Hong Kong-Singapore Stars Fade With Boom-to-Gloom in Finance

Fading Stars: Hong Kong, Singapore Face Brakes on Growth
  • China slowdown, capital-outflow risks hang over each city
  • Both economies seeking new sources of economic growth

Asia’s financial-hub twins, Hong Kong and Singapore, are facing increasing brakes on growth even before potential turmoil from a Brexit vote in their ex-colonial master, with China’s slowdown and the continuing shrinkage of the financial industry striking both.

Hong Kong’s economy unexpectedly contracted in the first quarter, weighed down by falling retail sales and the weakest property market in 25 years. Singapore eked out only a modest expansion in the same period, hurt by weak exports and a downturn in financial services. 

Problems in the two cities are similar. Banks are finding it harder to grow profits, hiring has slowed and stock trading is in a slump. Capital inflows propelled by U.S. Federal Reserve quantitative easing and, later, by Chinese investors, are now in the rear-view mirror. While they have seen tougher times before and are building on strengths in other areas, such as tourism, the years of finance-charged growth looks to be over.

To read why Singapore is now seen as less competitive than Hong Kong, click here.

When Barclays Plc announced in January that it would close its Asian cash equities operations, it was just the start of what’s been a laundry-list of job cuts that have affected Hong Kong and Singapore this year.

The numbers explain the story:

Hong Kong-listed shares saw daily average volume of HK$67 billion ($8.6 billion) in turnover this year, down 46 percent from HK$123 billion the same period last year. First-time share sales have raised $5.6 billion this year, less than half the $14.4 billion of deals priced during the same period in 2015, according to data compiled by Bloomberg, the worst start to a year since 2013.

Singapore, as the center for Southeast Asian deal-making, has experienced a decline in activity. Acquisitions involving companies from the region have fallen 24 percent this year to $64.9 billion, compared with $85 billion the same period in 2015, the data show. About S$1.57 billion ($1.17 billion) worth of stocks changed hands on average daily this year, a 6 percent decline compared with the same period last year.

"As financial centers, both cities cannot escape the geopolitical and economic forces coming out from China," said Andrew Sheng, a distinguished fellow at the Asia Global Institute in Hong Kong, who previously worked at the Hong Kong Monetary Authority and Malaysia’s central bank. "So the slowdown will affect them both."

The China slowdown is part of a “powerful storm” Asia-Pacific banks will face, which will probably hurt profit growth in an industry that earned half a trillion dollars last year, according to a McKinsey & Co. report released this week. China, which had led regional banks’ profit gains for most of the past decade, is going to drag on that growth as its economy weakens, the consultancy said.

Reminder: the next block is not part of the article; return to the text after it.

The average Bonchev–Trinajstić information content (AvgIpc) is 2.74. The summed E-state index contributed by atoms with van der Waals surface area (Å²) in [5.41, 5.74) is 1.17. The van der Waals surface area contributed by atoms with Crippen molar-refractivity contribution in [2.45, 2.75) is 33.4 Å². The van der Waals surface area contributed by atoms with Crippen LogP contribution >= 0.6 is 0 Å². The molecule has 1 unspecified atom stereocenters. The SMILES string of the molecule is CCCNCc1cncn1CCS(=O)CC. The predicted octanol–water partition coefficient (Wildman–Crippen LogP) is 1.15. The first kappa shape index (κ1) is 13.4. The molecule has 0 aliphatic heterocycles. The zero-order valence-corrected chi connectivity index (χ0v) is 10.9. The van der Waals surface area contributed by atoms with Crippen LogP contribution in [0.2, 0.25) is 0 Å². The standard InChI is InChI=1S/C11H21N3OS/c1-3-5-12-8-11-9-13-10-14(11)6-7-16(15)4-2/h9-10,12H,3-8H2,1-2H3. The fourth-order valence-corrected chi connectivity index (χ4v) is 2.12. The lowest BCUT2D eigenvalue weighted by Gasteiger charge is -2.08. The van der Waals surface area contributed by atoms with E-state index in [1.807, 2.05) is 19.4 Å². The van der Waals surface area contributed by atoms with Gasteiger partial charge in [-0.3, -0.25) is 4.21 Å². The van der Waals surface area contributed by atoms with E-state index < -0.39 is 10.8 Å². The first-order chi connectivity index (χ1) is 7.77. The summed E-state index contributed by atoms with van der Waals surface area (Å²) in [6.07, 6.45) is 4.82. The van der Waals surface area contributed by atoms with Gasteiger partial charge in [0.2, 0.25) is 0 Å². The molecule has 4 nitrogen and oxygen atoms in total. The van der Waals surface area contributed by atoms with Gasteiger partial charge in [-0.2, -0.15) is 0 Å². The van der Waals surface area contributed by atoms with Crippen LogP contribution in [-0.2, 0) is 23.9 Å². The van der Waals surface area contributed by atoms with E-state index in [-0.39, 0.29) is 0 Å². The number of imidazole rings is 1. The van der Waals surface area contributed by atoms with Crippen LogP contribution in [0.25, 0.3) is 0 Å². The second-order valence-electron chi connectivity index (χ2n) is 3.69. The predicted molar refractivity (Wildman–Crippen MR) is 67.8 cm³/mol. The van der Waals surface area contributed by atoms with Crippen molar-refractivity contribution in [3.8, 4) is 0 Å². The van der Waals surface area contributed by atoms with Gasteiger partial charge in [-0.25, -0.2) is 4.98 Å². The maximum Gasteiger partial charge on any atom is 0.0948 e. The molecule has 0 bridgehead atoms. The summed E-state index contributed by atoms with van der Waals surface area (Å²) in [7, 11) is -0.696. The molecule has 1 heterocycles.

It’s all a far cry from the years when China’s super-charged expansion spurred its industrial giants and banks to tap Hong Kong and Singapore for financial know-how and billions worth of debt and share issues, fueling rapid growth in banking, tourism and luxury goods shopping.

Thanks to those years of growth, the financial industry came to make up a significant shares of the twin cities’ economies. Singapore is home to more than 1,200 financial institutions including banks, insurers and finance companies, according to the Monetary Authority of Singapore. The financial sector employs about 5 percent of the total workforce, MAS data show. Finance and insurance make up the fourth largest component of Singapore’s economy, accounting for almost 13 percent in 2015, according to the Ministry of Trade and Industry.

Hong Kong’s financial-services industry was the second-biggest contributor to gross domestic product in 2014, with a 16.6 percent share, according to government data, only behind trading and logistics. The financial sector employed 6.3 percent of the workforce in 2014. Hong Kong is home to 156 licensed banks as at June 17, according to HKMA data.

"It is very challenging for banks now," said John Mullally, financial services director of Robert Walters Hong Kong. "There’s a lack of confidence and stability right there. When you have that, market participants such as banks are unlikely to want to hire."

It’s not all doom-and-gloom. Singapore’s tourism sector is enjoying a bump from wealthy Chinese visiting the country’s flashy casino resorts. Credit Suisse Group AG has forecast that tourist arrivals this year will probably exceed forecasts from the Singapore Tourism Board, climbing as much as 8 percent to 16.5 million compared to 2015.

In Hong Kong, the city remains a key gateway for Chinese companies looking to raise capital and as a private banking center for the region’s rich.

Still, the two finance hubs face major challenges. So long as Chinese growth struggles for traction, the world’s no. 2 economy will cast a long shadow over Hong Kong and Singapore too.

"The headwinds for economic growth are nowhere near over for either of the two," said Klaus Baader, chief Asia-Pacific economist at Societe Generale SA. "The challenges are very significant."

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